The former finance officer with the Western Bulldogs football club has been jailed for fleecing it of more than $600,000.
Jason David Hucker, 30, stole money from the club on an almost daily basis for two years until November, 2010.
The County Court today heard that Hucker stole cash takings from the Whitten Oval merchandise store and off-site game-day stores.
Prosecutor Michael Hannan said earlier that Hucker also dishonestly obtained a financial advantage by deception through unauthorised credit reversals.
Mr Hannan told Judge Irene Lawson that Hucker was a heavy gambler and had four telephone betting accounts and accounts with other agencies.
Hucker, who was sacked by the club in 2010, earlier pleaded guilty to two charges of theft and a deception-related offence.
In her sentencing remarks this morning, Judge Lawson told Hucker he had caused great personal trauma to the club and his co-workers who were subjected to internal and police investigations because of his initial denials.
Judge Lawson said his serious offending had many aggravating features, including its gross breach of trust and that “not one cent of the money has been repaid to the club”.
She noted it was a not-for-profit organisation and that Hucker's offending had a component of greed as he maintained a lifestyle where much of the money went on horse ownership, air fares, a car and living expenses.
In mitigation, Judge Lawson noted Hucker's age, lack of previous criminal history and the affect of the sudden death of a sister had had on him.
She noted his history of compulsive gambling since early adolescence and that after his sister's death, his gambling “spiralled out of control” as a form of escape.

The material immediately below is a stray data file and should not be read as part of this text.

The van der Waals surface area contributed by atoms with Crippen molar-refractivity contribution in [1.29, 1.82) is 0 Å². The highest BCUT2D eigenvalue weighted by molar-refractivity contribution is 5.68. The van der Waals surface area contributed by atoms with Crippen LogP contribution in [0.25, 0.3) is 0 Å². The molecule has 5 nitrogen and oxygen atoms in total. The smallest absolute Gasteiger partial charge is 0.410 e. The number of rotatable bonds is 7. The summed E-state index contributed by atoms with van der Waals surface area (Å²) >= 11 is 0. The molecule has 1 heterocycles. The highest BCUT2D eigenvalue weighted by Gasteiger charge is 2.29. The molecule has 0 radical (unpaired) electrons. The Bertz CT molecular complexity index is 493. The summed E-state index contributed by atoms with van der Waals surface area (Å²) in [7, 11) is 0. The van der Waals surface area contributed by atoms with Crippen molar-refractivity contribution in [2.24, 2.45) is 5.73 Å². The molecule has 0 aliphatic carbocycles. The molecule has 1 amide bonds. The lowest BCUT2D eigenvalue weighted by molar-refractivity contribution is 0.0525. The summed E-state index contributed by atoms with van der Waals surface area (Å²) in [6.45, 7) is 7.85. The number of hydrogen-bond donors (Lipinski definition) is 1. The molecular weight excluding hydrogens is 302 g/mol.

A psychiatrist found that Hucker was “tormented” by his actions but was “self-deluded” that he could repay the money.
A forensic psychologist said Hucker had a multi faceted anxiety disorder and had used gambling as “an escape valve” to escape stress and the difficulties from the loss of a long-term partner.
Judge Lawson agreed to reduce his moral culpability to an extent because both experts agreed that jail would aggravate his mental health conditions, but she said in “no way does it excuse your offending”.
She also referred to defence lawyer Anthony Brand's plea submission about the prevalence of gambling in society but she told Hucker he was aware that what he was doing was wrong and so must bear responsibility for his actions.
Judge Lawson agreed with Mr Brand's submission that a longer than normal parole period be imposed and she assessed his prospects of rehabilitation as good.
Hucker was jailed for four years and ordered to serve a minimum of two years and six months.
Judge Lawson also made a compensation order that he pay the club $604,840.
Western Bulldogs CEO Simon Garlick told Fairfax Media this afternoon that the club was satisfied with the sentence and looked forward to putting the matter behind it.
Mr Garlick also said that most of the money had been recovered through insurance.